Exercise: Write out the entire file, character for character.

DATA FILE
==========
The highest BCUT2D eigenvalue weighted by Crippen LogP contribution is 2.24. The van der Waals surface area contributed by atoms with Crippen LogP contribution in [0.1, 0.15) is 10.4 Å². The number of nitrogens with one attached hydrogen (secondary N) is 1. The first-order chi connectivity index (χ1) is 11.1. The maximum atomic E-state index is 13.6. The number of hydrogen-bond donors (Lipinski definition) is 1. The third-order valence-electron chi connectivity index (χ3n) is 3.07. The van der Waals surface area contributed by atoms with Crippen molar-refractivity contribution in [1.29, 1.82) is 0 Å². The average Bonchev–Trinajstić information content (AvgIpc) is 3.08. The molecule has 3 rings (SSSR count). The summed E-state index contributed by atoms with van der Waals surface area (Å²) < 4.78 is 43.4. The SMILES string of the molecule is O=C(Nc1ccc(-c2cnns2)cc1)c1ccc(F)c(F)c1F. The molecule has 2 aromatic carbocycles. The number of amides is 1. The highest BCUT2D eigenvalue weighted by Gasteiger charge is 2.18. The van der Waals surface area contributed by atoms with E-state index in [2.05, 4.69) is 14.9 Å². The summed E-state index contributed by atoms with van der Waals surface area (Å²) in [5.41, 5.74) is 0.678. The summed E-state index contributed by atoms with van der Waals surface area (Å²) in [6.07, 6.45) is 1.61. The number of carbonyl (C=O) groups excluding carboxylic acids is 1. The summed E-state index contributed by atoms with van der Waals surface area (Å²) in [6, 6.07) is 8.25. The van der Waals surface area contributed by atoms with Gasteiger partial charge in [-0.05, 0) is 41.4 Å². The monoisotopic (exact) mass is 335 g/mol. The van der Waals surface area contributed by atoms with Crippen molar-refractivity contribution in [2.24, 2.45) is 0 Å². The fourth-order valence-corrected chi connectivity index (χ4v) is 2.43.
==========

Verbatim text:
The highest BCUT2D eigenvalue weighted by Crippen LogP contribution is 2.24. The van der Waals surface area contributed by atoms with Crippen LogP contribution in [0.1, 0.15) is 10.4 Å². The number of nitrogens with one attached hydrogen (secondary N) is 1. The first-order chi connectivity index (χ1) is 11.1. The maximum atomic E-state index is 13.6. The number of hydrogen-bond donors (Lipinski definition) is 1. The third-order valence-electron chi connectivity index (χ3n) is 3.07. The van der Waals surface area contributed by atoms with Crippen molar-refractivity contribution in [1.29, 1.82) is 0 Å². The average Bonchev–Trinajstić information content (AvgIpc) is 3.08. The molecule has 3 rings (SSSR count). The summed E-state index contributed by atoms with van der Waals surface area (Å²) < 4.78 is 43.4. The SMILES string of the molecule is O=C(Nc1ccc(-c2cnns2)cc1)c1ccc(F)c(F)c1F. The molecule has 2 aromatic carbocycles. The number of amides is 1. The highest BCUT2D eigenvalue weighted by Gasteiger charge is 2.18. The van der Waals surface area contributed by atoms with E-state index in [2.05, 4.69) is 14.9 Å². The summed E-state index contributed by atoms with van der Waals surface area (Å²) in [5.41, 5.74) is 0.678. The summed E-state index contributed by atoms with van der Waals surface area (Å²) in [6.07, 6.45) is 1.61. The number of carbonyl (C=O) groups excluding carboxylic acids is 1. The summed E-state index contributed by atoms with van der Waals surface area (Å²) in [6, 6.07) is 8.25. The van der Waals surface area contributed by atoms with Gasteiger partial charge in [-0.05, 0) is 41.4 Å². The monoisotopic (exact) mass is 335 g/mol. The van der Waals surface area contributed by atoms with Crippen molar-refractivity contribution in [2.24, 2.45) is 0 Å². The fourth-order valence-corrected chi connectivity index (χ4v) is 2.43.